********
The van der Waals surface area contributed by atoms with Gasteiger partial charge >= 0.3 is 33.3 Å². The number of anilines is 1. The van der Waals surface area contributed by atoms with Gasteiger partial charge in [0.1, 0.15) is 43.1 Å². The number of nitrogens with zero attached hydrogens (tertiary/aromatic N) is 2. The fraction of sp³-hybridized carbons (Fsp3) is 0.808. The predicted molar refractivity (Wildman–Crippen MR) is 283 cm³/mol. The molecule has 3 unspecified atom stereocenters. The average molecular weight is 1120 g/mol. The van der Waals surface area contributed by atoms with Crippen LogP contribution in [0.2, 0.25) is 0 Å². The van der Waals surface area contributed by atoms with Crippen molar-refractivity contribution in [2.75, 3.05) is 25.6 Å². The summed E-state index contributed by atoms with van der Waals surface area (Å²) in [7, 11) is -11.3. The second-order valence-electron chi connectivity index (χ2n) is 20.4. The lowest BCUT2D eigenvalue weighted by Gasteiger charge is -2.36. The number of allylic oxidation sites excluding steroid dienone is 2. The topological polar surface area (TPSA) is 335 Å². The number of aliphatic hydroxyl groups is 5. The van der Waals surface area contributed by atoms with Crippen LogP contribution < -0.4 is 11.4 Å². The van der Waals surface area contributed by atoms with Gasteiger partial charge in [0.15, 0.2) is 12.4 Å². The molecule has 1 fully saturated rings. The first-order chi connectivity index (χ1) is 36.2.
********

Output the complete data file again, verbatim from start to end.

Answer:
The van der Waals surface area contributed by atoms with Gasteiger partial charge >= 0.3 is 33.3 Å². The number of anilines is 1. The van der Waals surface area contributed by atoms with Gasteiger partial charge in [0.1, 0.15) is 43.1 Å². The number of nitrogens with zero attached hydrogens (tertiary/aromatic N) is 2. The fraction of sp³-hybridized carbons (Fsp3) is 0.808. The predicted molar refractivity (Wildman–Crippen MR) is 283 cm³/mol. The molecule has 3 unspecified atom stereocenters. The average molecular weight is 1120 g/mol. The van der Waals surface area contributed by atoms with Crippen LogP contribution in [0.2, 0.25) is 0 Å². The van der Waals surface area contributed by atoms with Crippen molar-refractivity contribution in [2.75, 3.05) is 25.6 Å². The summed E-state index contributed by atoms with van der Waals surface area (Å²) in [7, 11) is -11.3. The second-order valence-electron chi connectivity index (χ2n) is 20.4. The lowest BCUT2D eigenvalue weighted by Gasteiger charge is -2.36. The number of allylic oxidation sites excluding steroid dienone is 2. The topological polar surface area (TPSA) is 335 Å². The number of aliphatic hydroxyl groups is 5. The van der Waals surface area contributed by atoms with Crippen LogP contribution < -0.4 is 11.4 Å². The van der Waals surface area contributed by atoms with Gasteiger partial charge in [0.15, 0.2) is 12.4 Å². The molecule has 1 fully saturated rings. The first-order chi connectivity index (χ1) is 36.2.